I may be in the minority opinion but I consider planetary protection absurd. If there is life, it will be eventually found. Until large scale terraforming efforts start any bacterial life will be uniformly spread across the planet unless it was recently added. Life spreads across a body on the order of decades, not billions of years. All life on Earth shares a huge amount of its DNA. If it's based on life from Earth it will be immediately obvious. If it's actual life from Earth brought with people/rovers then we'll also immediately know.NASA should immediately remove the office of planetary protection. It's a nuisance and serves no purpose except for perpetuation of non-science appeals to nature.
A new report recommends that NASA update its policies that protect planets and other solar system bodies from possible contamination during space exploration missions.The current process for planetary protection policy development is inadequate, according to the report, which was published by the U.S. National Academies of Sciences, Engineering and Medicine. It notes that private-sector space exploration activities are another reason why planetary protection policies need re-examination.The 170-page report — "Review and Assessment of Planetary Protection Policy Development Processes" — calls for NASA to develop a strategic plan for planetary protection, assess the completeness of policies and initiate a process to formally define requirements that are missing.
Spotlighted in the report are Mars sample-return missions and exploration campaigns to the icy, ocean-harboring moons of Jupiter and Saturn.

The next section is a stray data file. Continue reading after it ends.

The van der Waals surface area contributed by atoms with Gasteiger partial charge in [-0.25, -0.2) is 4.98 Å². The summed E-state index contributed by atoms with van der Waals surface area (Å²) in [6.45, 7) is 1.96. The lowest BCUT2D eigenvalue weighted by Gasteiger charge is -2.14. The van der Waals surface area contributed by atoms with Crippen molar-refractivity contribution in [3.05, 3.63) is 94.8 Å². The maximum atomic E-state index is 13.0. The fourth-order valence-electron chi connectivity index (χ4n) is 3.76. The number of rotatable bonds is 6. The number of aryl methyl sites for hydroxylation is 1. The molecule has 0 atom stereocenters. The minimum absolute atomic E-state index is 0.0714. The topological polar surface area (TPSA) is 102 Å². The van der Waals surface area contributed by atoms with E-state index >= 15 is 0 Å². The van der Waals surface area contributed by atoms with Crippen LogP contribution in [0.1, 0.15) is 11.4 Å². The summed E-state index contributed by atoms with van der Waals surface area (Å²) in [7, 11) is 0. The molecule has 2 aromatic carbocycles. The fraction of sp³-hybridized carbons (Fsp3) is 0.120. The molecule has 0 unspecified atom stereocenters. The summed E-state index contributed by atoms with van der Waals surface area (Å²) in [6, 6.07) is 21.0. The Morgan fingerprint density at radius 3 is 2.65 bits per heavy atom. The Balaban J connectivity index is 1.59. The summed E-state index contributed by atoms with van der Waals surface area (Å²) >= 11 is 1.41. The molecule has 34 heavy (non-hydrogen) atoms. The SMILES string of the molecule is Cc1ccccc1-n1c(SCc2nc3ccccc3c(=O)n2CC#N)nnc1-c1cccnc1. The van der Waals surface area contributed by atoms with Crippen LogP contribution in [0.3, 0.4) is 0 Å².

"It's extremely unlikely that terrestrial bacteria will eat up any hypothetical martian microbes. The environment will be too hostile for terrestrial organisms to thrive, indigenous forms will out compete them. We see that on Earth. Nor is it likely that that they will eat them, biochemistry will be too alien."I agree with most of your arguments. However, there is at least one example of fast evolutionary adaptation of an organism to new potential "sources of food" on our planet: "In 2016, scientists from Japan tested different bacteria from a bottle recycling plant and found that Ideonella sakaiensis 201-F6 could digest the plastic used to make single-use drinks bottles, polyethylene terephthalate (PET). It works by secreting an enzyme (a type of protein that can speed up chemical reactions) known as PETase. This splits certain chemical bonds (esters) in PET, leaving smaller molecules that the bacteria can absorb, using the carbon in them as a food source.Although other bacterial enzymes were already known to slowly digest PET, the new enzyme had apparently evolved specifically for this job." (https://www.independent.co.uk/news/science/plastic-eating-bacteria-chemist-science-pollution-pet-recycling-a8311811.html).Therefore, we should not underestimate the ability of terrestrial life forms to adapt and evolve. In order to sustain any permanent human presence on Mars, we need to import lots of earthly life forms (plants, soil microflora and microfauna, small and medium animals). Scientist may want to conduct terraforming experiments involving genetically modified organisms artificially adapted to Mars conditions. But this is exceeding the topic of this thread.